Career Profiles


The course ANTHROP 3005: Careers with Anthropology prepares students from all sub-fields of anthropology for life beyond the degree. Students conduct exercises to discover what they are looking for in work and careers, they learn how to translate and communicate their anthropological and other skills to employers and clients, and they learn how to research their career communities using informational interviewing and other networking strategies. 

A critical part of the course are guest speakers from a wide range of fields and professions. The guests discuss how they have leveraged their anthropological skills to network, get interviews, and land jobs. Below are profiles of some of the guest speakers who discuss their careers, how they use anthropology in their current positions, and share career advice for undergraduates. Most of the guests are alumni from our own program and were interviewed by students enrolled in the course.


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Profiles of careers in/with anthropology


Braelyn Gerchak interviewed Madelyn on September 10, 2020. The interview was edited for clarity and conciseness.

Madelyn Gutkoski.
Madelyn Gutkoski.

Biographical sketch: Madelyn Gutkoski is a 2013 graduate from The Ohio State University who double-majored in Anthropology and Spanish. Her education has led her down many paths, which include studying abroad at Universidad de Belgrano while an undergraduate student, interning at Complete Research Connection, becoming an English to Spanish translator for Perrysburg Schools, and obtaining the title of a contracted ethnographer. Her passion for bridging the gap of knowledge between individuals was only heightened when she earned her Master’s in Business Anthropology from Wayne State University in 2015. Today, Madelyn works for Owens Corning as a product developer.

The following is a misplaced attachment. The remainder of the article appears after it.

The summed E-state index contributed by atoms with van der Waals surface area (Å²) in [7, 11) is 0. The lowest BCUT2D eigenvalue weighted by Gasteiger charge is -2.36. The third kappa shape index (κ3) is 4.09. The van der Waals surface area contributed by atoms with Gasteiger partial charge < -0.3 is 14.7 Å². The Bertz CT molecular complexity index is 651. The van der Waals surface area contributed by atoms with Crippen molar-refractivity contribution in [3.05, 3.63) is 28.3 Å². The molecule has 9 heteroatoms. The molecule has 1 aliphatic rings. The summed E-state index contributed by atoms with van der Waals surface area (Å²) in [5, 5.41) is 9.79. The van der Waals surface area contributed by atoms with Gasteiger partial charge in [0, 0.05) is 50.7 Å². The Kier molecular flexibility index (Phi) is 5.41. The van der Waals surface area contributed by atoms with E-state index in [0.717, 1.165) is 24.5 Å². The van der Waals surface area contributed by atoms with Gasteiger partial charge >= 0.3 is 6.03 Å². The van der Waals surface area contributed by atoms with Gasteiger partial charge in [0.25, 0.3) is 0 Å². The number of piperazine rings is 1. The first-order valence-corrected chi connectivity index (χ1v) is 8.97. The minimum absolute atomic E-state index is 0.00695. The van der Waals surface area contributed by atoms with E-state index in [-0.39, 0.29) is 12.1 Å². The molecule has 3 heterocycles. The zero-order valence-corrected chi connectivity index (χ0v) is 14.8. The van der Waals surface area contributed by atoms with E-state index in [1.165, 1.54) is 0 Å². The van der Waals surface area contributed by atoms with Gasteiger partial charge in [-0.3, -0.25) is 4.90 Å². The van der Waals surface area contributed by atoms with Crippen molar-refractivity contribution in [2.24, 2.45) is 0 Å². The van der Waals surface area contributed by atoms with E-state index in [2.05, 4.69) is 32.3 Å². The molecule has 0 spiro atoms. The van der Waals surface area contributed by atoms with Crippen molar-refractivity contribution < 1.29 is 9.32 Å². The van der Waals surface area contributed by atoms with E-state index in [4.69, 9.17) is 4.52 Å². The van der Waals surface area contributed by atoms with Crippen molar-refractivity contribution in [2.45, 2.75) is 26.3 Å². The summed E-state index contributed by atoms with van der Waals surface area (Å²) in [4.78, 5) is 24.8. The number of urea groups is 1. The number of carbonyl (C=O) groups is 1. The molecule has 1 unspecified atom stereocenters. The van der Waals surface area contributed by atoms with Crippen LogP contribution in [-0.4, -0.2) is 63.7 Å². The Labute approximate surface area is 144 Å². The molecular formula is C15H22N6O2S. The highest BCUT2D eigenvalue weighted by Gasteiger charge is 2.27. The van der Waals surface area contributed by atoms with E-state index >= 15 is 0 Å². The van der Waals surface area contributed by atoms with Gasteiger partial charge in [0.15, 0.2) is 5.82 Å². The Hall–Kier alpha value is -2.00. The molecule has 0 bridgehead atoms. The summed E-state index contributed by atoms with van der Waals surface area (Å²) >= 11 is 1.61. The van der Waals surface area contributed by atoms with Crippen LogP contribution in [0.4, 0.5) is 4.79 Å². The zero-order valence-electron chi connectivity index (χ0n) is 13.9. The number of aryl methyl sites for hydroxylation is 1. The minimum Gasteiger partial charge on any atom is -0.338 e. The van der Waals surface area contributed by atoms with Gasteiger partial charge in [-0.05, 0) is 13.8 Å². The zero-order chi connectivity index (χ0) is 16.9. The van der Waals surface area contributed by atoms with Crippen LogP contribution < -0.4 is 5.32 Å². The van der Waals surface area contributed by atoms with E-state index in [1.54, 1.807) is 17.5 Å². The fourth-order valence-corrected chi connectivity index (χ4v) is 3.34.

How was your study abroad program through The Ohio State University?

Studying aboard was something I've always been interested in. As an anthropologist, in general, we’re curious about other walks of life and to me, Latin America was my culture that I connected with in a different way, so that's why I decided to go there. It was the best thing I've ever done. Ever. Hands down. I would recommend it to anyone.

What advice would you give to current undergrad students who want to pursue a degree in anthropology?  

I think as anthropologists, we're really good at disseminating data or reporting out on things that are happening, but what I realized is that we're not really good at selling or influencing. So, I would just get good at selling your skills and really play them up and go to an employer and say why you are unique and different. Anthropologists bring such a valuable perspective to any field of work, so being able to translate why this is important is pivotal for other being able to understand anthropology.

How do you communicate what an anthropologist is to your co-workers?

At first, I was so proud that I was an anthropologist, but then I had to describe what that means all the time. So, I stopped, and people actually see me as an engineer, but they see my expertise in end-user research. Some of my co-workers are skeptical of the power of the anthropological perspective in product development. The most challenging skeptics, my design targets, I work closely with and bring them along on the research with me rather than just reporting out my findings. By doing so, I am able to use anthropology in everyday work while also teaching my coworkers how it is beneficial to my research.


Wayne State MA in business and organizational anthropology:

Owens Corning:


Faith Reeling and Rachel Hutchison interviewed Sara on September 24, 2020. The interview was edited for clarity and conciseness.

Sara McGuire.
Sara McGuire